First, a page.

Streptomycin is famous (and very important) as the first antimicrobial with significant activity against tuberculosis (TB). (I am aware of at least two of my relatives having received streptomycin treatment for this indication.) Streptomycin is an aminoglycoside antibiotic, and the compound was discovered in the soil bacterium Streptomyces griseus in 1943.
It was marketed by MSD and trialled as an anti-TB drug on patients between 1945 and 1947 before going into full commercial production. It is still used today for the treatment of TB, now mostly as a second line agent.
But who discovered it?
The “hard graft” laboratory work seems to have been done in a basement laboratory at Rutgers University, New Jersey, by Albert Schatz, an American graduate student. The head of the laboratory was Selman Waksman, (a Ukranian who moved to America when he was 22) who co-published the research papers on Steptomycin and helped to promote the drug. (Waksman was also credited with coining the word “antibiotic” and his laboratory went on to discover at least 15 different antibiotics.)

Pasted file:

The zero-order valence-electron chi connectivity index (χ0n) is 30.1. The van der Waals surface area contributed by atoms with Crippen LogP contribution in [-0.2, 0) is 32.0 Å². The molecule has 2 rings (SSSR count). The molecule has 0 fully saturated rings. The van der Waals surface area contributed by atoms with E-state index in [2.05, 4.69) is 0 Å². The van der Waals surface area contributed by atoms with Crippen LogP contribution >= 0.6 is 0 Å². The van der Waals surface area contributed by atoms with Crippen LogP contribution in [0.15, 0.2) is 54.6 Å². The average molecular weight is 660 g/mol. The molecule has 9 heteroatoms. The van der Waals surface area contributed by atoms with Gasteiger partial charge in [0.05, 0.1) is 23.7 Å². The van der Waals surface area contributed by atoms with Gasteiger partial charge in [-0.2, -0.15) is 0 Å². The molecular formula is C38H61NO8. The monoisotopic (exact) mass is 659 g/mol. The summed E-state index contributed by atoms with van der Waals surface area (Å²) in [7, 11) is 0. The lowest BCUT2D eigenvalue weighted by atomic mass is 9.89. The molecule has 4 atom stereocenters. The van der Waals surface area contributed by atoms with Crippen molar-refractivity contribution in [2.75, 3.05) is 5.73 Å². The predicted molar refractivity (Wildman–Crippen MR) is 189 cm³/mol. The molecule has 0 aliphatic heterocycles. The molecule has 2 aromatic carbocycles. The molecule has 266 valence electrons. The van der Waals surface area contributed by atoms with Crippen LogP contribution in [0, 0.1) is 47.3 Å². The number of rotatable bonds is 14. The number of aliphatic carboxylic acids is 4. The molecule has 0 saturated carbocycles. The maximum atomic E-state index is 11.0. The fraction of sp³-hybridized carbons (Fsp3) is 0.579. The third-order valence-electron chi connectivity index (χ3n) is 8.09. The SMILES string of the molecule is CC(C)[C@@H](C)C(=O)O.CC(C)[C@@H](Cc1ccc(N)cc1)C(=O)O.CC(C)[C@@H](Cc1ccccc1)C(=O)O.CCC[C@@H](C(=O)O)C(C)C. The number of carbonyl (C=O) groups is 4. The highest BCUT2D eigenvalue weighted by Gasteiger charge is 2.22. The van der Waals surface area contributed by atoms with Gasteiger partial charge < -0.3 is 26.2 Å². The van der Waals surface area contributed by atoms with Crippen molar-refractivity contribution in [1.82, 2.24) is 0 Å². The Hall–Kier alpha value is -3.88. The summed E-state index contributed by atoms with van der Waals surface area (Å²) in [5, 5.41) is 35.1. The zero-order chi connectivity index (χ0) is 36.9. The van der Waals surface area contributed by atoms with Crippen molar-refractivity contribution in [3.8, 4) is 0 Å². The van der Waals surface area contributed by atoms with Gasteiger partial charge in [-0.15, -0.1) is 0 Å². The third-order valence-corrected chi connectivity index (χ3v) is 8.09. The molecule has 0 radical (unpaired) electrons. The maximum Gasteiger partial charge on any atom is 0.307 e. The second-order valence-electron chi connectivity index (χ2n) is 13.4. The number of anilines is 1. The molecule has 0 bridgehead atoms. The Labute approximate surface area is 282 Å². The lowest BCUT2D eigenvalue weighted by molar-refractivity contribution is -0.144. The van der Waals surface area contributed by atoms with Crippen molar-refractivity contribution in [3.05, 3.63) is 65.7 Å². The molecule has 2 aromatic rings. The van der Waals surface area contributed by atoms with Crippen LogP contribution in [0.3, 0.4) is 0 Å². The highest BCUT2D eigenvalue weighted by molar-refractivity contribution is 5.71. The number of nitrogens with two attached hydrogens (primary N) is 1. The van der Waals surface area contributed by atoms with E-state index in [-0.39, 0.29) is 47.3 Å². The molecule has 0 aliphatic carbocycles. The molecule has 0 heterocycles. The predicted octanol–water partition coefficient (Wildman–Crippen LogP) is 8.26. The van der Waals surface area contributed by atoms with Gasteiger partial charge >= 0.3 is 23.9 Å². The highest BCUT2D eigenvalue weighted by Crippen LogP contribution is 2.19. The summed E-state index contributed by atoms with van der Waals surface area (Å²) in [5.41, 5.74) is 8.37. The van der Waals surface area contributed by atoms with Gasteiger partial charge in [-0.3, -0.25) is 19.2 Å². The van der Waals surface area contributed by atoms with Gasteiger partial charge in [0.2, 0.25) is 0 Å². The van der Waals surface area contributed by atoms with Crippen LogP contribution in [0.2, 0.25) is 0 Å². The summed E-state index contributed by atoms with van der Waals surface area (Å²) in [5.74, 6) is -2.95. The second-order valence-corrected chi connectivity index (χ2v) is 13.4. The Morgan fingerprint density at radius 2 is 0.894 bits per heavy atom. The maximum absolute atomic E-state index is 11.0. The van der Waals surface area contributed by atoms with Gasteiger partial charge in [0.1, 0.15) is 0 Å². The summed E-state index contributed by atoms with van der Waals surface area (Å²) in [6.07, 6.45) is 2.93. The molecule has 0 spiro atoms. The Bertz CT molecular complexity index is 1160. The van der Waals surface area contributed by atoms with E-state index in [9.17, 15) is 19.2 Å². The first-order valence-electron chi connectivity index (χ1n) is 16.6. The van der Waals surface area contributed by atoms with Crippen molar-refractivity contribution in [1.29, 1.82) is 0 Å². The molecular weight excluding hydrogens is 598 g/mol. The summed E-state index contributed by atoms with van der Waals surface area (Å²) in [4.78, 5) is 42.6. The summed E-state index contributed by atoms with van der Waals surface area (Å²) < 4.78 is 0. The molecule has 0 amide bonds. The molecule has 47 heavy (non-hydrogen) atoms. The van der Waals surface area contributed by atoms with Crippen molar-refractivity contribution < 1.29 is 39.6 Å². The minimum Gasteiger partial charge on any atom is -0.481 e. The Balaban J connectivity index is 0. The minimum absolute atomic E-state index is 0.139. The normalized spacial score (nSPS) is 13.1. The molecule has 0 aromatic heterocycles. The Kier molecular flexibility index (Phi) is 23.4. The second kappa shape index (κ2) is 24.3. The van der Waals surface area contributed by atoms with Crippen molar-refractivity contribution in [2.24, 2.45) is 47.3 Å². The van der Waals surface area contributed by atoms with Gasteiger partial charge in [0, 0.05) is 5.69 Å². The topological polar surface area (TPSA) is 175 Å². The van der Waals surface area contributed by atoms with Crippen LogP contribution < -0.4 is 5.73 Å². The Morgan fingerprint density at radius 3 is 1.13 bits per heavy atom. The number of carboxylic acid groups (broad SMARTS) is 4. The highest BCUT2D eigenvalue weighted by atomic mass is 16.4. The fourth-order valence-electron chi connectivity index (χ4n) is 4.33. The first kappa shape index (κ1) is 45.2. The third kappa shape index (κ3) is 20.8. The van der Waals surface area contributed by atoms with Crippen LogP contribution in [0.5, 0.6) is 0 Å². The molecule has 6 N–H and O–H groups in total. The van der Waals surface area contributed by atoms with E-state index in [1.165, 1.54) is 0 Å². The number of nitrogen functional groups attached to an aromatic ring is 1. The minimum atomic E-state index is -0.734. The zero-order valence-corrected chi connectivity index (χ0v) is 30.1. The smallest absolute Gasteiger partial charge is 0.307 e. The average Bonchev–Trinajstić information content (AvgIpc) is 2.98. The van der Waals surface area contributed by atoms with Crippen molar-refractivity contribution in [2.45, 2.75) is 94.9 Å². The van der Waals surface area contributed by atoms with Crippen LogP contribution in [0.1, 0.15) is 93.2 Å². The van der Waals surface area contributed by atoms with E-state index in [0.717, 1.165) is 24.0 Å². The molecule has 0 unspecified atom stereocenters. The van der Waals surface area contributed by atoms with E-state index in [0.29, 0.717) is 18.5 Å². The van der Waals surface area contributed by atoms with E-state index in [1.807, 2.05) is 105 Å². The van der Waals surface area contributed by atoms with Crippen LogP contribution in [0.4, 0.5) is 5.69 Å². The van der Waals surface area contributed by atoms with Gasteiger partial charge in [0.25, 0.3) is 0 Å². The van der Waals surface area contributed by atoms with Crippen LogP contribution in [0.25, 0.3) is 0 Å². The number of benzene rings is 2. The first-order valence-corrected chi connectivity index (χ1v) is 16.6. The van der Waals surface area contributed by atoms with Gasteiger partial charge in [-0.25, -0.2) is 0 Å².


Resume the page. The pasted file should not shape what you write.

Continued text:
In the late 1940’s disagreement between Waksman and Schatz on the royalties from Streptomycin led to legal action being taken by Schatz, with an out of court settlement being made in 1950.
Waksman (alone) was awarded the Nobel prize in 1952, specifically for the discovery of Streptomycin, an award not received by Schatz.
The dispute is a classical example of the head of a laboratory taking credit for the work of his technical staff, probably because of status and ability to publicise the finding.
The argument over the credit for the discovery of streptomycin continues to this day. Different articles have different slants. For a more detailed article on this dispute, click here.
For once I will just sit on the fence….